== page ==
With 59.3% of people not owning a retirement account, a worker in the middle of the overall workforce would have a goose egg in retirement savings. The National Institute on Retirement Security report found that nearly about three-quarters of workers in the 21-to-34 age bracket, over half of those ages 35 to 44, half ages 45 to 54, and also about half in the 55-to-64 age range don’t have a retirement account.

The report included in its definition of retirement accounts employer-sponsored plans like 401(k)s, 403(b)s, 457(b)s, SEP IRAs and Simple IRAs, as well as private retirement accounts—such as traditional and Roth IRAs. In the report’s analysis, an individual was deemed to own a retirement account, if her total retirement account assets were more than zero. There’s a significant gap between older and younger folks in retirement account ownership, and the report found that that this gap is much wider across income groups.

“Individuals with retirement accounts have a higher median income of $51,024, compared to $17,004 among individuals without retirement accounts—three times as large,” the report states.

The research also showed that the median account balances were insufficient, even among individuals with retirement accounts. In fact, for those approaching retirement (age 55 to 64) with retirement accounts, the average balance was $88,000. The report suggested this amount would only provide a “few hundred dollars per month in income if the full account balance is annuitized, or if an individual follows the traditionally recommended strategy of withdrawing 4% of the account balance per year (this amounts to less than $300 per month).”

In addition, the report found that 22% of working individuals age 21 to 64 with retirement savings had saved less than a year’s income. Among working individuals closest to retirement (age 55 to 64), just 17% of those with retirement savings saved this amount. That’s not many. Given these standards, early retirees would need to save retirement assets, equal to 14 times their salary at age 62. The savings target of 10 times income at age 67, is designed to enable income payments to last until a person is 93.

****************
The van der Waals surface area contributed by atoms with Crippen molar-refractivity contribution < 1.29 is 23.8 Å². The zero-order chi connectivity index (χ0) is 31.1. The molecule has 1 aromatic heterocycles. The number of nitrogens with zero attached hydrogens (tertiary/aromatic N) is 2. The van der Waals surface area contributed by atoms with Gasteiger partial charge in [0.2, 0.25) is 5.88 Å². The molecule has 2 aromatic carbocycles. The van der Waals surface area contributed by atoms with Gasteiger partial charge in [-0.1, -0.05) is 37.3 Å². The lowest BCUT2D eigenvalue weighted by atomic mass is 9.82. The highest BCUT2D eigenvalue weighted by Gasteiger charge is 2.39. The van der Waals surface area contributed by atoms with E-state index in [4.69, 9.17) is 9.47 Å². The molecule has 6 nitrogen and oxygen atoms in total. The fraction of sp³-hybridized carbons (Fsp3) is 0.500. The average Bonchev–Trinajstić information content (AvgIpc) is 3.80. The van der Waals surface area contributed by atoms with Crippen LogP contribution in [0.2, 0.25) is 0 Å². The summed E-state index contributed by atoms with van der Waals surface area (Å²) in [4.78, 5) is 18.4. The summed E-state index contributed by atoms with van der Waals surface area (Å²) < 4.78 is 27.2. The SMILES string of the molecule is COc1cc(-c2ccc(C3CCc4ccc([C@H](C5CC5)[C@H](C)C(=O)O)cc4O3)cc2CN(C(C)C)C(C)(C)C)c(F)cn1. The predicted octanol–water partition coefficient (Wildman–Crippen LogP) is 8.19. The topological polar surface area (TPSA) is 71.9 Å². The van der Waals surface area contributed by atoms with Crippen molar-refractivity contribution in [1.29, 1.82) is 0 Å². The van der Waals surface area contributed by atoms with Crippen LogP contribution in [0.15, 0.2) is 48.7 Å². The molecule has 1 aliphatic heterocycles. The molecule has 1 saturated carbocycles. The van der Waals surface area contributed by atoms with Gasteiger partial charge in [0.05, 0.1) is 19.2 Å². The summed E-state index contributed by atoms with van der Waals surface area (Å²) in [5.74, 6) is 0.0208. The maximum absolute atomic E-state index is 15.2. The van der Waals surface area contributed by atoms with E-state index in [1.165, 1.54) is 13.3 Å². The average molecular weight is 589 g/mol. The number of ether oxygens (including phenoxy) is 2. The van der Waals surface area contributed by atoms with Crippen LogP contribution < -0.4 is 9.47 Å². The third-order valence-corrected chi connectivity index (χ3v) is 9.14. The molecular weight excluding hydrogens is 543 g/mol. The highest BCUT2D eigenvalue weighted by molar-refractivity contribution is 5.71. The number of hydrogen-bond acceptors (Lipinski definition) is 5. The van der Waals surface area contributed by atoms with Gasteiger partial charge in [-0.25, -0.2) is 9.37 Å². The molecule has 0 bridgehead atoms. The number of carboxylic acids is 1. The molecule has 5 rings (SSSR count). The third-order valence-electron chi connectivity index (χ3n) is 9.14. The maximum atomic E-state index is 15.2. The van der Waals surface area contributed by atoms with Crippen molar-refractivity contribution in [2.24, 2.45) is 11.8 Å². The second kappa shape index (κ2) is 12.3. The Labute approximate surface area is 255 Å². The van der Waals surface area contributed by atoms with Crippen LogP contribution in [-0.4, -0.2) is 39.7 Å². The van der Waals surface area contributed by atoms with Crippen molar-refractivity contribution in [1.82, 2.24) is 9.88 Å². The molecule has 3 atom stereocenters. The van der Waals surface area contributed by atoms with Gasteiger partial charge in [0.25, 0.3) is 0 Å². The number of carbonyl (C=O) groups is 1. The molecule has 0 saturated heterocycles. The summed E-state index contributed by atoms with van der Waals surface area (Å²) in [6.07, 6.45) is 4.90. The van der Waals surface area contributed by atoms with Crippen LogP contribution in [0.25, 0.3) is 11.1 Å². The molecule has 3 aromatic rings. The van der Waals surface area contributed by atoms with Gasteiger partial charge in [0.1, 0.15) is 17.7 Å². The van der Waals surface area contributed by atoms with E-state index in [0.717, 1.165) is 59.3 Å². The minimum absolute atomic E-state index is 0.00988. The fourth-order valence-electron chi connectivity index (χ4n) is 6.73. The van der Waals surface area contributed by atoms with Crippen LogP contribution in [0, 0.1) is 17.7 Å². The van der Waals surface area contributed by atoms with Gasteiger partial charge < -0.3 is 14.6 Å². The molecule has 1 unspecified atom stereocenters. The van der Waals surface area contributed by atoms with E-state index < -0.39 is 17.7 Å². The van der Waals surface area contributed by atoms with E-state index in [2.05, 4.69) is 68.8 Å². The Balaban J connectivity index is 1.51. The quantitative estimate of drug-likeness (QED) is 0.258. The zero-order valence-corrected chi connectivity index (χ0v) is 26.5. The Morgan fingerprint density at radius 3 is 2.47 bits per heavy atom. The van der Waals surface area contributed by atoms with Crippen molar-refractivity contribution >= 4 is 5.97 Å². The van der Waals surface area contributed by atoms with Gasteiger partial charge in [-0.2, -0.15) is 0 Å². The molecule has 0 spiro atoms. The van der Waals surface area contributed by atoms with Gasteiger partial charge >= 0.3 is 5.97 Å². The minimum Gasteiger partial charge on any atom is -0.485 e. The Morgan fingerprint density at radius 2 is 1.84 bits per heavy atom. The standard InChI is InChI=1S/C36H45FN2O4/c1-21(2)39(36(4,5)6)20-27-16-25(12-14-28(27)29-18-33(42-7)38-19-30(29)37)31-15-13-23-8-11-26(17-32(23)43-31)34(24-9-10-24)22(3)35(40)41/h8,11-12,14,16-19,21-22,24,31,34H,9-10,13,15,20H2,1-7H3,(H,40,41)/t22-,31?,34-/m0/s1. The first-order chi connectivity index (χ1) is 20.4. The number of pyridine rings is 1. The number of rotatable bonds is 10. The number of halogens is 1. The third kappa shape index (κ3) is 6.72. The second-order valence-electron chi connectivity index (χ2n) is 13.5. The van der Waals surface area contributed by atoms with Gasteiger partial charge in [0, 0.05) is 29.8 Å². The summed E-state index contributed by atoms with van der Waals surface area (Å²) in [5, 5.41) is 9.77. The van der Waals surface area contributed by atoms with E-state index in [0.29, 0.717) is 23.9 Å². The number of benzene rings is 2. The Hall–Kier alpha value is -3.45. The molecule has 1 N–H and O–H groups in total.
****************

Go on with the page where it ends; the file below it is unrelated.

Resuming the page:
Reference: Think Advisor (September 18, 2018) “Most Americans Have $0 Saved for Retirement: NIRS”

Home-1221234“What’s the difference between property tax base and cost basis? When inheriting a home, understanding this is critical.”

A California law allows parents to transfer homes to their children, without a property tax reassessment. This creates some confusion on the difference between property tax base and cost basis, says the San Francisco Chronicle in its recent article, “Taxes on a home can be confusing: Here’s how to keep them straight.”

If parents transfer their home to a child, the child can keep the current assessed value and annual property tax. The transfer can be either while the parents are living or in their will. If the transfer is an inheritance, and the child keeps the low property tax base, the child will still receive the stepped-up basis and avoid a substantial capital gain, when the home is eventually sold.

In other words, if parents give their home to their child as an inheritance, can the child have both the continued low property tax and the stepped-up basis? Yes, provided the property is transferred at the parent’s death. If it’s transferred while the parent is still alive, the child will receive the property tax break. However, he or she will not get the step-up in basis, which is a huge tax break for highly appreciated homes.

People frequently confuse “property tax base” and “cost basis,” and property taxes with income taxes. They’re entirely separate systems. Property taxes are governed by state law. Cost basis, capital gains and the step-up in basis are part of the income tax system.

Under the income tax system, the cost basis in your home (if you’ve never rented it out) is generally what you paid for it, plus the cost of major improvements. If you sell your home for more than its cost basis, the profit is taxed as a capital gain. If you’ve used the home as your primary residence for at least two of the past five years ending on the sale date, the first $250,000 in capital gains, or $500,000 for married couples, is tax free. If you retain your home until death, your heirs could receive an even greater capital gains tax break.

When you pass away with appreciated assets, including a home, their cost basis is “stepped up” to the market value on your date of death. Your heirs inherit the assets with their new, stepped-up cost basis. This will eliminate any taxes on the appreciation that happened in your lifetime. If your heirs sold these assets immediately, they’d owe little or no capital gains tax.

Unlike the property tax break, this capital gains tax break is only for inherited property. If you give your home to a child while you’re still alive, the child takes over your cost basis and loses the stepped-up basis. In addition, if you give your child all or part of the home while you’re alive, you’ll have to file a gift-tax return for the value that exceeds the annual gift tax exclusion. Although you probably won’t owe gift tax on the home’s value, it will be subtracted from your combined lifetime gift and estate tax exemption, which is $11.18 million for any person who dies in 2018, or $22.36 million for a couple.

Reference: San Francisco Chronicle (September 1, 2018) “Taxes on a home can be confusing: Here’s how to keep them straight”